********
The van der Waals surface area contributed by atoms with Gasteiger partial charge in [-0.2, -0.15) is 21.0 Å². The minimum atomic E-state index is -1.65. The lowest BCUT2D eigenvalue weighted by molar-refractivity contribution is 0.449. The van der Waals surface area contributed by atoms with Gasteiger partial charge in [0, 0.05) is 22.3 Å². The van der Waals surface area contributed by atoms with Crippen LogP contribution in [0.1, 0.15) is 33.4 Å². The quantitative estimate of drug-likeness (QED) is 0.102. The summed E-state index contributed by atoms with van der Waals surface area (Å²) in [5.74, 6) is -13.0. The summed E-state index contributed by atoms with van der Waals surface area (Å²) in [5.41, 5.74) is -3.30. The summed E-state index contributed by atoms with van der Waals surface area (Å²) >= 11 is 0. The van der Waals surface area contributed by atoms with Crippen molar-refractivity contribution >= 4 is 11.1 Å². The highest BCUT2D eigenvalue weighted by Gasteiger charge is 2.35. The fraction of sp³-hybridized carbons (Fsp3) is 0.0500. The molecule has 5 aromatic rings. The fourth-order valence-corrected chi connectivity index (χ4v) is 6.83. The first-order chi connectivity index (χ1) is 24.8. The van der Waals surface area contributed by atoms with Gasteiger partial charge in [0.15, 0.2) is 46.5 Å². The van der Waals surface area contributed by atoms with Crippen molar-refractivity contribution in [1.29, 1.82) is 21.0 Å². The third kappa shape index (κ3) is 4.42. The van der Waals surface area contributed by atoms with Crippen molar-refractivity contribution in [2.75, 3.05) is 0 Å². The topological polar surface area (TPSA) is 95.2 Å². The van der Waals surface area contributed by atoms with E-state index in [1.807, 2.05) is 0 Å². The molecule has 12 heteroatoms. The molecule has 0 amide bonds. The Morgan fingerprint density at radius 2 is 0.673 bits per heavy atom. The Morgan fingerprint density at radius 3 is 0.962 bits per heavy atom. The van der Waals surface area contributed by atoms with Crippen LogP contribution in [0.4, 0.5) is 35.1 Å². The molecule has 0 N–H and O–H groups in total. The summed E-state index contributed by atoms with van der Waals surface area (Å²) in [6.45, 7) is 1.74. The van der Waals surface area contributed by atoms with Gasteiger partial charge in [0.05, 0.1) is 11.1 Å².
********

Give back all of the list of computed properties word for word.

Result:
The van der Waals surface area contributed by atoms with Gasteiger partial charge in [-0.2, -0.15) is 21.0 Å². The minimum atomic E-state index is -1.65. The lowest BCUT2D eigenvalue weighted by molar-refractivity contribution is 0.449. The van der Waals surface area contributed by atoms with Gasteiger partial charge in [0, 0.05) is 22.3 Å². The van der Waals surface area contributed by atoms with Crippen LogP contribution in [0.1, 0.15) is 33.4 Å². The quantitative estimate of drug-likeness (QED) is 0.102. The summed E-state index contributed by atoms with van der Waals surface area (Å²) in [5.74, 6) is -13.0. The summed E-state index contributed by atoms with van der Waals surface area (Å²) in [5.41, 5.74) is -3.30. The summed E-state index contributed by atoms with van der Waals surface area (Å²) >= 11 is 0. The van der Waals surface area contributed by atoms with Crippen molar-refractivity contribution >= 4 is 11.1 Å². The highest BCUT2D eigenvalue weighted by Gasteiger charge is 2.35. The fraction of sp³-hybridized carbons (Fsp3) is 0.0500. The molecule has 5 aromatic rings. The fourth-order valence-corrected chi connectivity index (χ4v) is 6.83. The first-order chi connectivity index (χ1) is 24.8. The van der Waals surface area contributed by atoms with Gasteiger partial charge in [0.15, 0.2) is 46.5 Å². The van der Waals surface area contributed by atoms with Crippen molar-refractivity contribution in [1.29, 1.82) is 21.0 Å². The third kappa shape index (κ3) is 4.42. The van der Waals surface area contributed by atoms with Crippen molar-refractivity contribution in [2.75, 3.05) is 0 Å². The topological polar surface area (TPSA) is 95.2 Å². The van der Waals surface area contributed by atoms with E-state index in [1.807, 2.05) is 0 Å². The molecule has 12 heteroatoms. The molecule has 0 amide bonds. The Morgan fingerprint density at radius 2 is 0.673 bits per heavy atom. The Morgan fingerprint density at radius 3 is 0.962 bits per heavy atom. The van der Waals surface area contributed by atoms with Crippen LogP contribution in [0.4, 0.5) is 35.1 Å². The molecule has 0 N–H and O–H groups in total. The summed E-state index contributed by atoms with van der Waals surface area (Å²) in [6.45, 7) is 1.74. The van der Waals surface area contributed by atoms with Gasteiger partial charge in [0.05, 0.1) is 11.1 Å².